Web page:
Pancreatic cancer survival by stage and age in seven high-income countries (ICBP SURVMARK-2): a population-based study

Citadel J. Cabasag, Melina Arnold, Mark Rutherford, Aude Bardot, Jacques Ferlay, Eileen Morgan, Alana Little, Prithwish De, Elijah Dixon, Ryan R. Woods, Nathalie Saint-Jacques, Sue Evans, Gerda Engholm, Mark Elwood, Neil Merrett, David Ransom, Dianne L. O’Connell, Freddie Bray, Isabelle Soerjomataram

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7 Citations (Scopus)


Background: The global burden of pancreatic cancer has steadily increased, while the prognosis after pancreatic cancer diagnosis remains poor. This study aims to compare the stage- and age-specific pancreatic cancer net survival (NS) for seven high-income countries: Australia, Canada, Denmark, Ireland, New Zealand, Norway, and United Kingdom. Methods: The study included over 35,000 pancreatic cancer cases diagnosed during 2012–2014, followed through 31 December 2015. The stage- and age-specific NS were calculated using the Pohar-Perme estimator. Results: Pancreatic cancer survival estimates were low across all 7 countries, with 1-year NS ranging from 21.1% in New Zealand to 30.9% in Australia, and 3-year NS from 6.6% in the UK to 10.9% in Australia. Most pancreatic cancers were diagnosed with distant stage, ranging from 53.9% in Ireland to 83.3% in New Zealand. While survival differences were evident between countries across all stage categories at one year after diagnosis, this survival advantage diminished, particularly in cases with distant stage. Conclusion: This study demonstrated the importance of stage and age at diagnosis in pancreatic cancer survival. Although progress has been made in improving pancreatic cancer prognosis, the disease is highly fatal and will remain so without major breakthroughs in the early diagnosis and management.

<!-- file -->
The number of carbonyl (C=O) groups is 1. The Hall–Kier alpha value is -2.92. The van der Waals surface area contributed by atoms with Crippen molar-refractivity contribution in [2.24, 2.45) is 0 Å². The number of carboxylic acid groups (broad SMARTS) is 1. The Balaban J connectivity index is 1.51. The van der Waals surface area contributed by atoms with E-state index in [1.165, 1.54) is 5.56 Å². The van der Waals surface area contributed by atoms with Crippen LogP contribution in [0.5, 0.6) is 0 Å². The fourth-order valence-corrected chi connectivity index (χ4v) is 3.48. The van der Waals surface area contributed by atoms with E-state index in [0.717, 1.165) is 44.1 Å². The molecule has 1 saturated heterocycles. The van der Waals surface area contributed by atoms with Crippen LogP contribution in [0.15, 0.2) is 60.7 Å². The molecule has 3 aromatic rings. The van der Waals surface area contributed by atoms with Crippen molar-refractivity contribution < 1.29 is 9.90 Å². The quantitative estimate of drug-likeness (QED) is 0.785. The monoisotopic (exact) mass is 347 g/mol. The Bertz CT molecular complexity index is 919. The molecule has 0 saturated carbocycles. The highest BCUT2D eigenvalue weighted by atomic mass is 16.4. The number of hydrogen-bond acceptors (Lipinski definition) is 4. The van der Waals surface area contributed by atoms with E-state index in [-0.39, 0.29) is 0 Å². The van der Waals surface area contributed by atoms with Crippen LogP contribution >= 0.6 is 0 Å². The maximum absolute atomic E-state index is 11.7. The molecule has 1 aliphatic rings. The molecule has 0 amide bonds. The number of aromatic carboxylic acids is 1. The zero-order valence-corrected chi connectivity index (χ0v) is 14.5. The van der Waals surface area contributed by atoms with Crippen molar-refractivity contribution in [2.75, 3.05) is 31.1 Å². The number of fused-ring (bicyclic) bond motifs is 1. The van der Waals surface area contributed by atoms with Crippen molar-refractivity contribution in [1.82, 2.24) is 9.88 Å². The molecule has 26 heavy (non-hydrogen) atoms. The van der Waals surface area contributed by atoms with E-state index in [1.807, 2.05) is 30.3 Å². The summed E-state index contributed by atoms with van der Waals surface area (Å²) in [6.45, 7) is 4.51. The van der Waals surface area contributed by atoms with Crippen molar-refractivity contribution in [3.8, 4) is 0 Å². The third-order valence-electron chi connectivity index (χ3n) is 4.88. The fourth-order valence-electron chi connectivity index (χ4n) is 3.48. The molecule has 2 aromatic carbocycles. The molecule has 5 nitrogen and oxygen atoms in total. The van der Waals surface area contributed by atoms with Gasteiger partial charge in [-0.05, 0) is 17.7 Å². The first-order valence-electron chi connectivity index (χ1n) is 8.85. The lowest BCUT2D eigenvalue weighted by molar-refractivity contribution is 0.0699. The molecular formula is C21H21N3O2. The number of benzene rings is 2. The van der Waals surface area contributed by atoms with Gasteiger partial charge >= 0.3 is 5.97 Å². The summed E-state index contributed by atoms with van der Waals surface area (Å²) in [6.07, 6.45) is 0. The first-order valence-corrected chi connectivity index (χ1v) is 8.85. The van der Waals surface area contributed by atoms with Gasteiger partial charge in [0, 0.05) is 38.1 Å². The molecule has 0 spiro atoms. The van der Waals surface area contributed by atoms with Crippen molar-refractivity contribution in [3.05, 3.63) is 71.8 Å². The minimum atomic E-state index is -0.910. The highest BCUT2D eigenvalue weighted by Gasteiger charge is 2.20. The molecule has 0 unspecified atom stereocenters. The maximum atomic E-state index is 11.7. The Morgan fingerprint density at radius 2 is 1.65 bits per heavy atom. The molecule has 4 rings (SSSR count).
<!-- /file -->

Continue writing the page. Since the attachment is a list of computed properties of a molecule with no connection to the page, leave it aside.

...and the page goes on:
Original languageEnglish
Pages (from-to)1774-1782
Number of pages9
JournalBritish Journal of Cancer
Issue number12
Publication statusPublished - 1 Jun 2022
Externally publishedYes

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